Our thanks to the office of Dr. Vern Erwin for letting us share this post from their blog. Updated from the original.
It’s hard to believe that Thanksgiving is almost here in the US. While not all Americans observe this holiday, most of us will do the “traditional” thing of spending time with family and friends, eating a lot, visiting, reminiscing, maybe watching the Macy’s parade in the morning and a football game or two in the afternoon. Some of us will volunteer our time to help feed others in need. But all of us who do celebrate the day will at some point address it’s core concept: gratitude.
During challenging times such as our own – with economic hardship, bitter political division, seemingly endless wars and more – it can seem hard to be grateful. What do we have to be grateful for when so much seems so wrong, so bad, so impossible? But consider: When Abraham Lincoln proclaimed Thanksgiving to be an official holiday, the country was in the midst of the Civil War. Yet, Lincoln wrote,
In the midst of a civil war of unequalled magnitude and severity, which has sometimes seemed to foreign States to invite and to provoke their aggression, peace has been preserved with all nations, order has been maintained, the laws have been respected and obeyed, and harmony has prevailed everywhere except in the theatre of military conflict; while that theatre has been greatly contracted by the advancing armies and navies of the Union. Needful diversions of wealth and of strength from the fields of peaceful industry to the national defence, have not arrested the plough, the shuttle, or the ship; the axe had enlarged the borders of our settlements, and the mines, as well of iron and coal as of the precious metals, have yielded even more abundantly than heretofore. Population has steadily increased, notwithstanding the waste that has been made in the camp, the siege and the battle-field; and the country, rejoicing in the consciousness of augmented strength and vigor, is permitted to expect continuance of years, with large increase of freedom.
In many respects, gratitude is about keeping perspective so you can count your blessings. Just because things aren’t perfect or even good doesn’t mean that everything is wrong or there is nothing to feel thankful for. As Gautama Buddha taught,
Let us rise up and be thankful, for if we didn’t learn a lot today, at least we learned a little, and if we didn’t learn a little, at least we didn’t get sick, and if we got sick, at least we didn’t die; so, let us all be thankful.
Over the past several years, there has been a growing amount of research into the health effects of gratitude. That there’s some psychological and spiritual benefit may be of little doubt. Most if not all of us have experienced the peace and calm that comes with being thankful – when someone has done something thoughtful for us or when we recognize the blessings in our lives, such as the people we’re honored to know and the experiences we’ve been fortunate enough to have.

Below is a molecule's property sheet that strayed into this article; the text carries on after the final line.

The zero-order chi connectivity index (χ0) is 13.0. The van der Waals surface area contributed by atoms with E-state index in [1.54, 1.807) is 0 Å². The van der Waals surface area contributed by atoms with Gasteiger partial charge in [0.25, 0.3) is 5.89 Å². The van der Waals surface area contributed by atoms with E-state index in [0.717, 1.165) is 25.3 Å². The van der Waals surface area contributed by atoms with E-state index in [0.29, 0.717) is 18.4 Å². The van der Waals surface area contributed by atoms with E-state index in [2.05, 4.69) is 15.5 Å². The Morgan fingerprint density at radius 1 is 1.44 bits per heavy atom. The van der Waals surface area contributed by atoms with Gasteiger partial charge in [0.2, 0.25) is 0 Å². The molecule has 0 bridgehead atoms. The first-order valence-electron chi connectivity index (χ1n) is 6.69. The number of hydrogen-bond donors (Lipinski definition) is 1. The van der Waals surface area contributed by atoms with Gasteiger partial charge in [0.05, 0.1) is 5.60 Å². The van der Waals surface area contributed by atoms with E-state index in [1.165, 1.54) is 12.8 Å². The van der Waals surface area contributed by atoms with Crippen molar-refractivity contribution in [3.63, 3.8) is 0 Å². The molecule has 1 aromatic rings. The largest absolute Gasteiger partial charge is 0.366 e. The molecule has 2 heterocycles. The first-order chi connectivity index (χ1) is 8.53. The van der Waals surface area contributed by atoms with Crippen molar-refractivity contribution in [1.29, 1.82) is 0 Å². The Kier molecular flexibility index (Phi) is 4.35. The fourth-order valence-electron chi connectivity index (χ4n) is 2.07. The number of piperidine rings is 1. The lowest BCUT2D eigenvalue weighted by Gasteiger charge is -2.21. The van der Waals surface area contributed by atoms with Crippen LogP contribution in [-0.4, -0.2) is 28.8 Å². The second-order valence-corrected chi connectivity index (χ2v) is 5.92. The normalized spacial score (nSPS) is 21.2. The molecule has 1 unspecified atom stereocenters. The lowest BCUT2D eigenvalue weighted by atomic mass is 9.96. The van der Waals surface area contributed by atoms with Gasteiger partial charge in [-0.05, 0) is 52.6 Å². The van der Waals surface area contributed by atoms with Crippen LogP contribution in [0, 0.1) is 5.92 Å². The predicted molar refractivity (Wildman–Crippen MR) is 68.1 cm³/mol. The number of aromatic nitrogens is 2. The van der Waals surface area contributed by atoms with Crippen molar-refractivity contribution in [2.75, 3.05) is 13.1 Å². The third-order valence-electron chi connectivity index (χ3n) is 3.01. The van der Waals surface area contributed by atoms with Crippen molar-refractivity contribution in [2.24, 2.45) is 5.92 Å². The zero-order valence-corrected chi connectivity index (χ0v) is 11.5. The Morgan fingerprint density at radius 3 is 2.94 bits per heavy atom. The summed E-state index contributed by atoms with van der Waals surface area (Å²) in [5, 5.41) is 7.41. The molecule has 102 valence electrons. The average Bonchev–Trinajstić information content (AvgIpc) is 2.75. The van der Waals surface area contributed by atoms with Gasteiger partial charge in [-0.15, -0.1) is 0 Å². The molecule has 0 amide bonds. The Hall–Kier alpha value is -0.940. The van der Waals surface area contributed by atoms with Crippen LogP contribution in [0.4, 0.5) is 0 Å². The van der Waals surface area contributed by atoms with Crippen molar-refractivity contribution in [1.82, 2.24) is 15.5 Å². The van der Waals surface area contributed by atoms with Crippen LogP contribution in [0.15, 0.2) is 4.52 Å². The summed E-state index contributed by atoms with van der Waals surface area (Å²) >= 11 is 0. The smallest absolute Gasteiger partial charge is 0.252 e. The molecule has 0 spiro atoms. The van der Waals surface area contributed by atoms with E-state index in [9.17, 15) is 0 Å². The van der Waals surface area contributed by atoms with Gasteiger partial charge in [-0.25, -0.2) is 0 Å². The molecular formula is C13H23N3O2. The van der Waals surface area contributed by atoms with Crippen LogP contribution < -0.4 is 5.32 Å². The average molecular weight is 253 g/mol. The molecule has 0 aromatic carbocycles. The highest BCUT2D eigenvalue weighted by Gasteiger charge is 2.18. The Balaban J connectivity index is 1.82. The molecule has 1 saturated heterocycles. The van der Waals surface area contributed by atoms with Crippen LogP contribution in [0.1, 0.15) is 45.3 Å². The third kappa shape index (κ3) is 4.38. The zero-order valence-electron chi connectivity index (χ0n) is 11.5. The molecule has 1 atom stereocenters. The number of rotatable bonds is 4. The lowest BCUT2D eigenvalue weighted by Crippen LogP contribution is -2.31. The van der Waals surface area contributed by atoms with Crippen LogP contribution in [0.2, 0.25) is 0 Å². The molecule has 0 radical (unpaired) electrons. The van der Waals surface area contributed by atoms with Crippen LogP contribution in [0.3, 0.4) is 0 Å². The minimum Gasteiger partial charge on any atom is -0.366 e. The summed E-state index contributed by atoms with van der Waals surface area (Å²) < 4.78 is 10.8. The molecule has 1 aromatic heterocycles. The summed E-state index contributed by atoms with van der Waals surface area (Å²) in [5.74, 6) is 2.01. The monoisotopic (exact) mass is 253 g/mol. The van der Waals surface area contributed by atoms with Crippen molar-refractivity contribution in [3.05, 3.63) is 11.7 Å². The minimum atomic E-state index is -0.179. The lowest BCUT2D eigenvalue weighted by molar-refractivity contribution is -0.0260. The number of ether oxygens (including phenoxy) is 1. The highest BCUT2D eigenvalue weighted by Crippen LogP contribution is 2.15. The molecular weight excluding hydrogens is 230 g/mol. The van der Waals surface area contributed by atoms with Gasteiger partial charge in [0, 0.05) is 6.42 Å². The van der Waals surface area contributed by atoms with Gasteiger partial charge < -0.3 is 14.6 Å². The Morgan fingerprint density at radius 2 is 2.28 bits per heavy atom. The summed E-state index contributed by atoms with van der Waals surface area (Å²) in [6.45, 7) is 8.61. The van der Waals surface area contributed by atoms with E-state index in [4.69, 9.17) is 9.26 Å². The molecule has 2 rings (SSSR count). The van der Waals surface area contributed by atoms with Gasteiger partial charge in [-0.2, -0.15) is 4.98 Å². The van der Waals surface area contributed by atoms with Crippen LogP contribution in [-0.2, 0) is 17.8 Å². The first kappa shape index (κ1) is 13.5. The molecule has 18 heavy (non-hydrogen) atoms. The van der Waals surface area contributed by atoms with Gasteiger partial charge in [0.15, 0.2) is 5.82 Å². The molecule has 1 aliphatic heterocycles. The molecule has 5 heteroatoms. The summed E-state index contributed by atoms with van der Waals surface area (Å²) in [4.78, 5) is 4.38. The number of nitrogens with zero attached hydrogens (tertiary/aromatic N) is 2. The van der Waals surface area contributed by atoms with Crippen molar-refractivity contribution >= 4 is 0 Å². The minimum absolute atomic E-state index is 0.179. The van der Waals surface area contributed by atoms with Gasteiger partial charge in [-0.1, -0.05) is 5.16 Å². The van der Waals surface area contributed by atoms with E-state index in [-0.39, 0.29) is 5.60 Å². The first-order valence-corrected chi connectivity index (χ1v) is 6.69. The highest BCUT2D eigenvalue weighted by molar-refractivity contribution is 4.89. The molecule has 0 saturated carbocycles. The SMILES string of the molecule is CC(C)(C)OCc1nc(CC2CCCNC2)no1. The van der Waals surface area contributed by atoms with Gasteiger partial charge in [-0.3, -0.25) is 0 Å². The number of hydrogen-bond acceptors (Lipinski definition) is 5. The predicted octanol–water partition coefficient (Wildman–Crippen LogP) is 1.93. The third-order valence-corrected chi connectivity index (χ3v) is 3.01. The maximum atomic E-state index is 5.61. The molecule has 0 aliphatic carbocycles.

Psychologists who have studied gratitude have noted more specific effects, both mental and physical:
In an experimental comparison, people who kept gratitude journals on a weekly basis exercised more regularly, reported fewer physical symptoms, felt better about their lives as a whole, and were more optimistic about the upcoming week compared to those who recorded hassles or neutral life events (Emmons & McCullough, 2003). It doesn’t end there.
Participants who kept gratitude lists were more likely to have made progress toward important personal goals (academic, interpersonal and health-based). And there’s more. Young adults who practice a daily gratitude intervention (self-guided exercises) had higher levels of alertness, enthusiasm, determination, attentiveness and energy compared to the group that focused on hassles or thinking of how they were better off than others.
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Researchers have found that when we think about someone or something we really appreciate and experience the feeling that goes with the thought, the parasympathetic, calming branch of the autonomic nervous system is triggered. This pattern when repeated bestows a protective effect on the heart. The electromagnetic heart patterns of volunteers tested become more coherent and ordered when they activate feelings of appreciation.
There is evidence that when we practice bringing attention to what we appreciate in our lives, more positive emotions emerge, leading to beneficial alterations in heart rate variability. This may not only relieve hypertension but reduce the risk of sudden death from coronary artery disease.
Such research tells us that cultivating a grateful spirit is something worth striving to do on a daily basis, supporting our health and well being. This Thanksgiving Day would be an excellent time to start, carrying the good feeling with you through the holidays and into the new year. Perhaps practicing gratitude might help us make better progress in solving the big challenges of these difficult times, giving us even more to be grateful for in the long run.
Images by JPhilipson (Harmony, Health, Joy) via Flickr
All of us here at Dr. Rehme’s office wish you a safe and happy Thanksgiving – and a festive start to the holiday season!